Illustrated in FIG. 4 is another embodiment of the present invention wherein the dovetail 20 includes a generally trapezoidal channel 68 and a complementarily shaped insert 70. The smaller dimensions of the insert 70 and channel 68 are disposed at the base 30 of the dovetail 20 and the larger dimensions of the insert 70 and channel 68 are disposed longitudinally inwardly therefrom. This arrangement provides a means for assuring that the insert 70 remains in the dovetail 20 during rotation of the blade 10 in the disk 12.
Illustrated in FIG. 5 is another embodiment of the present invention wherein the cavity 46 may take the form of a cylinder 72 disposed in the dovetail 20 just below the surface of the base 30. A complementary cylindrical insert 74 is disposed in an interference fit in the cylindrical cavity 72 which may be readily accomplished by having the insert 74 having an initial diameter greater than the diameter of the cylindrical cavity 72. The insert 74 may be simply press fit into the cylindrical cavity 72 for obtaining the interference fit along the entire outer surface of the insert 74. The cylindrical cavity 72 and the insert 74 are disposed equidistantly between the two lobes 24 in this embodiment since the lobes 24 are symmetrically spaced in the dovetail 20.
Illustrated in FIG. 6 is yet another embodiment of the present invention comprising a conventional fir tree type dovetail 76 having two longitudinally spaced pairs of lobes 78 and 80 and corresponding fillets 82 and 84. The compression means (46, 48) may be disposed in the base 30 of the dovetail 76 for providing compressive stress at the fillets 82 which may extend additionally to fillets 84. An additional compression means 40, such as the cylindrical cavity 72 and cylindrical insert 74 illustrated in FIG. 5, may also be introduced into the fir tree dovetail 76 illustrated in FIG. 6 equidistantly between the lower lobes 80 for providing compressive stresses in the fillets 84.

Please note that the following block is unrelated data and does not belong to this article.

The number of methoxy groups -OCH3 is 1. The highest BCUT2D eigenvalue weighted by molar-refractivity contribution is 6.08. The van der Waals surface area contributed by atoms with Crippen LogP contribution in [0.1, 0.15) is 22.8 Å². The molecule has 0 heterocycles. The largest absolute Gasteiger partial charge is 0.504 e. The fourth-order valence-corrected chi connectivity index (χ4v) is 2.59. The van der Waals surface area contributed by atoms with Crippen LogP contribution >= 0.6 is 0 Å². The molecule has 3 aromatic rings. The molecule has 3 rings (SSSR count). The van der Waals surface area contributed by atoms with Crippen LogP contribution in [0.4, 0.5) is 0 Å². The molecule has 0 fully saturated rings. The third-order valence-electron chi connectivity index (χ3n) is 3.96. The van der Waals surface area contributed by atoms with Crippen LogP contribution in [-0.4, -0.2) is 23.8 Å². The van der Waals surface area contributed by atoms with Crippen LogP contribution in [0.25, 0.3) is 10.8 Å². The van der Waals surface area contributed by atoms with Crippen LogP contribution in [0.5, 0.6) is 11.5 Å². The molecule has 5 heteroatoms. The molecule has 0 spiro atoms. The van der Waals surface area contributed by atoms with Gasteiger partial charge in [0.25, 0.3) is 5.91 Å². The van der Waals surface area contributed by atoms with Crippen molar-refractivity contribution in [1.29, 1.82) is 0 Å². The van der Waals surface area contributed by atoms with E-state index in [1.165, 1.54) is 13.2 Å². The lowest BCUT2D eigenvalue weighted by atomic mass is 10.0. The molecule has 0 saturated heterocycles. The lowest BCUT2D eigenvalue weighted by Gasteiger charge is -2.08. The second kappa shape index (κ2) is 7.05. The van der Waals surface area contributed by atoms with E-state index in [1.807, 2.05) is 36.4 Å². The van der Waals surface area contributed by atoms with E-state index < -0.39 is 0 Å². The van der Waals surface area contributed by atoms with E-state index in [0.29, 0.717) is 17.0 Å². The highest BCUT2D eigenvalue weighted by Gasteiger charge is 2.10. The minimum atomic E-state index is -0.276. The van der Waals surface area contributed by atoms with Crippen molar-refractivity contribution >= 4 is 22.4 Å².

Illustrated in FIG. 7 is yet another embodiment of the present invention having a dovetail 86 including two lobes 88 and 90 disposes asymmetrically relative to longitudinal axis L. More specifically, although the lobes 88 and 90 are equidistantly spaced in the transverse direction perpendicularly to the longitudinal axis L they are spaced radially with respect to each other along the longitudinal axis L. Corresponding fillets 92 are formed at the juncture of the lobes 88 and 90 and the hank 22. In this embodiment the compression means 40 may comprise the cylindrical cavity 72 and the cylindrical insert 74 in interference fit therewith such as those disclosed in FIG. 5. The compression means 40 is predeterminately oriented relative to the longitudinal axis L and the base 30 for providing compressive stress in at least fillet 92 adjoining the upper lobe 88. The compression means 40 may be placed at a position which may be determined by trial and error for obtaining generally equal compressive stresses in both the fillets 92 adjoining both the lobes 88 and 90.
A conventional, two dimensional (2-D) photoelastic test was conducted on a thin, plastic, symmetric, 2 lobed dovetail model having a profile generally similar to the one shown in FIG. 3 under uniaxial tension along the longitudinal axis. Interference fits of the insert 48 in the channel 46 ranging from 0.001 to 0.004 inches were evaluated. The test results showed that the maximum stress at the fillets 32 was reduced up to about 34% for the geometry tested (with a 0.004 inch interference fit). By the conventionally known theory of superposition, the compressive prestress introduced at the fillets 32 by the interference fit of insert 48 in channel 46 when added to the applied tensile stress at the fillets 92, will reduce the maximum, total stress at the fillets 92.